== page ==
Many of the moves this past week involve prospects receiving or close to getting the opportunity to claim a MLB job. So its carpe diem, especially in Miami.
The Miami Marlins, armed with a 37-62 record, elected to start the arbitration clocks of their two most promising players by bringing up both Jake Marisnick and Christian Yelich. This past spring, I had included both players as potential impact prospects for the 2013 season as it was likely the Marlins might want to get both players’ respective feet wet in a low-pressure situation.
Marisnick, acquired in the massive deal with the Blue Jays late last year, has been long noted for tools, but not so much on actual production. The 22-year-old was having a solid, though unspectacular (.294/.358/.502), season in Double-A, showing his 20-20 potential with 12 HRs and 11 steals. However, the righty has still shown the same fairly aggressive approach with a strikeout rate above 20% and walk rate of less than 6%. Marisnick will be the Marlins’ starting centerfielder for now and perhaps long term. Keep in mind, however, that Marisnick may not be quite ready to make the jump from Double-A straight to the Majors and could struggle at first. Long term, I have concerns regarding his ability to be more than a wrong-side of the split platoon player, but also see him as a potential Chris Young type, though to Young’s credit, he at least is a somewhat patient hitter.
Of the two, Christian Yelich is the superior player to target. The 21-year-old has not necessarily put up the power/speed numbers of Marisnick this season, but he has shown an ability to translate his palte discipline skills to the higher levels of the Minors (.280/.365/.518). While the ball is not necessarily going out of the park, Yelich does have 46 extra base hits. Like Marisnick, Yelich’s bat is more of a centerfield bat projecting upper teens to low-twenties HR power, but 20-plus stolen base potential. Given a pretty advanced approach, I am more confident in Yelich’s ability to adjust to the Majors than Marisnick, but note that Yelich’s strikeout rates did leap upwards of 20% and another leap could further exacerbate his difficulties with making contact.
Brewers Get their Steak
Francisco Rodriguez’s strong season allowed the Brewers to pry Nick Delmonico from the Orioles this past week. Injuries have reduced the Brewers to a platoon of Juan Francisco and Sean Halton, and there is a need for organizational depth at the position. Delmonico, 21, is a ways away from helping on the MLB front, but could eventually. The lefty has enough power potential for the position and a patient approach to exploit it. That said, Delmonico has not at all dominated any level of play, hitting in the .240s in A+ ball despite power and a good approach. This may be somewhat attributable to having sub-par wheels and overall makes it somewhat difficult to see him as an everyday player.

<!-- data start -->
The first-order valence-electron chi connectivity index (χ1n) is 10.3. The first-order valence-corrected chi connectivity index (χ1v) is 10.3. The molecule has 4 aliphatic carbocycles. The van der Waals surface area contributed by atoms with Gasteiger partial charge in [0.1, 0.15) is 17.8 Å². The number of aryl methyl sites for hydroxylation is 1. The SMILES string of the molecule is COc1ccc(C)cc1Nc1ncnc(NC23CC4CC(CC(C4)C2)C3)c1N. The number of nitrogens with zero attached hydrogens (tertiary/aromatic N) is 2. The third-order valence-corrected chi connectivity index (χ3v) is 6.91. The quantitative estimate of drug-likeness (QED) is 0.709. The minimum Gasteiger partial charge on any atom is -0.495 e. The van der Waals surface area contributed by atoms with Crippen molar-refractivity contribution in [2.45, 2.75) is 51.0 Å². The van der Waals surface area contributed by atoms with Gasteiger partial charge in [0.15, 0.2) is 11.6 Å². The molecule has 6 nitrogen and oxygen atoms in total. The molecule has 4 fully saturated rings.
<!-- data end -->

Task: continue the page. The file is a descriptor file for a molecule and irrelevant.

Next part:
Sticking with the Brewers, they had to recall Khris Davis from Triple-A in light of the Ryan Braun suspension. Davis was also amongst my preseason potential impact players, though the likelihood seemed little given the presence of Braun. Well, I guess that’s one way to get rid of a road block, at least temporarily. Davis continued to show a good plate approach with some pop in Triple-A this season, but failed to hit for average as he had last season. Davis does not really project to hit for a high average at the MLB level regardless, but could be an upper teens to low-twenties power hitter given the opportunity. For now, the righty will serve as the lesser portion of a platoon with Logan Schafer.
The Garza Spoils
Olt was potentially an odd man out in Texas even if he had been healthy and having a good season given the middle infield depth and Adrian Beltre at third base. With Chicago, the obstacles towards playing time are substantially reduced, so the questions are reduced to health and getting his swing back. When on his game, Olt is a highly disciplined right-handed hitter with mid to upper twenties home run power. He should be able to provide good OBP numbers, but given his handedness and strikeout rates, it is possible he may be more of a .250’s to .270 hitter.
Grimm saw plenty of action earlier this year with the Rangers and plenty of ups and downs too. The nearly 25-year-old may have posted a 6+ ERA in 17 starts but still showed very solid underlying peripherals with a 6.9 K/9 and 3.1 BB/9 against a .347 BABIP and 64% left-on-base rate, not to mention a 14% home run per fly ball rate! While Grimm has never profiled as an upper end of the rotation starter, the righty does possess three quality pitches, and a change of scenery to the NL along with more experience could turn his very young career around.
C.J. Edwards is in his first year of full-season ball and having good success, posting an 11.8 K/9 and 3.3 BB/9. Edwards is more of a long-term project than either Olt or Grimm, who are both almost MLB ready, though Edwards does have middle of the rotation potential as well.
Travis D’Arnaud is back on the field in A-ball. It will be interesting to see how quickly he can make it back to Triple-A and whether he will merit a September call-up in an attempt to perhaps claim the 2014 starting job.
Tampa Bay prospect Taylor Guerrieri underwent Tommy John surgery this past week, meaning 2014 is a loss as well. At 20 years of age, he has plenty of time to recover and still make the Majors at a young age, but figure his time frame for doing so, if he remains healthy, is now inching towards the latter half of this decade.
Rob Leibowitz has been playing fantasy baseball for over twenty years and has been writing as an analyst for 15 years. You can find his columns “The Diamond Exchange” and “The Prospector” here at Mastersball.com. A member of Tout Wars since 2001, you can follow him on twitter at @Rob_Leibowitz.